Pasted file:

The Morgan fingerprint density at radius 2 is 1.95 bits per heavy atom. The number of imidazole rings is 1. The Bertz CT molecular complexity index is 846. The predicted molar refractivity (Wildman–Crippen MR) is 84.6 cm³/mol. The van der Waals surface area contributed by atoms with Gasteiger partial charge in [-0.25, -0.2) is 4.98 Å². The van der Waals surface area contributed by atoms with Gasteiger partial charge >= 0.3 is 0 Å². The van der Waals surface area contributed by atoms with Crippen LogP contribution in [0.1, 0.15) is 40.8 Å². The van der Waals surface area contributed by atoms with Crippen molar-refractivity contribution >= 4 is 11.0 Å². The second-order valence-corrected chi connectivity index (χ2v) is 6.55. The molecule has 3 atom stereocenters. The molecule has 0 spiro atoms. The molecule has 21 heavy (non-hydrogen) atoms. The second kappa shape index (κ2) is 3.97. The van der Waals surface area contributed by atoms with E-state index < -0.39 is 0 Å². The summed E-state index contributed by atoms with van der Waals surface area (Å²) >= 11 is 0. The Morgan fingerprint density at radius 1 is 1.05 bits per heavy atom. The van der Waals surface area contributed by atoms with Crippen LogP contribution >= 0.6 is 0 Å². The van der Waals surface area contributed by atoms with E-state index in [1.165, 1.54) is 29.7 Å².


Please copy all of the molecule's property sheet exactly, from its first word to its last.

The Morgan fingerprint density at radius 2 is 1.95 bits per heavy atom. The number of imidazole rings is 1. The Bertz CT molecular complexity index is 846. The predicted molar refractivity (Wildman–Crippen MR) is 84.6 cm³/mol. The van der Waals surface area contributed by atoms with Gasteiger partial charge in [-0.25, -0.2) is 4.98 Å². The van der Waals surface area contributed by atoms with Gasteiger partial charge >= 0.3 is 0 Å². The van der Waals surface area contributed by atoms with Crippen LogP contribution in [0.1, 0.15) is 40.8 Å². The van der Waals surface area contributed by atoms with Crippen molar-refractivity contribution >= 4 is 11.0 Å². The second-order valence-corrected chi connectivity index (χ2v) is 6.55. The molecule has 3 atom stereocenters. The molecule has 0 spiro atoms. The molecule has 21 heavy (non-hydrogen) atoms. The second kappa shape index (κ2) is 3.97. The van der Waals surface area contributed by atoms with E-state index < -0.39 is 0 Å². The summed E-state index contributed by atoms with van der Waals surface area (Å²) >= 11 is 0. The Morgan fingerprint density at radius 1 is 1.05 bits per heavy atom. The van der Waals surface area contributed by atoms with Crippen LogP contribution >= 0.6 is 0 Å². The van der Waals surface area contributed by atoms with E-state index in [1.165, 1.54) is 29.7 Å².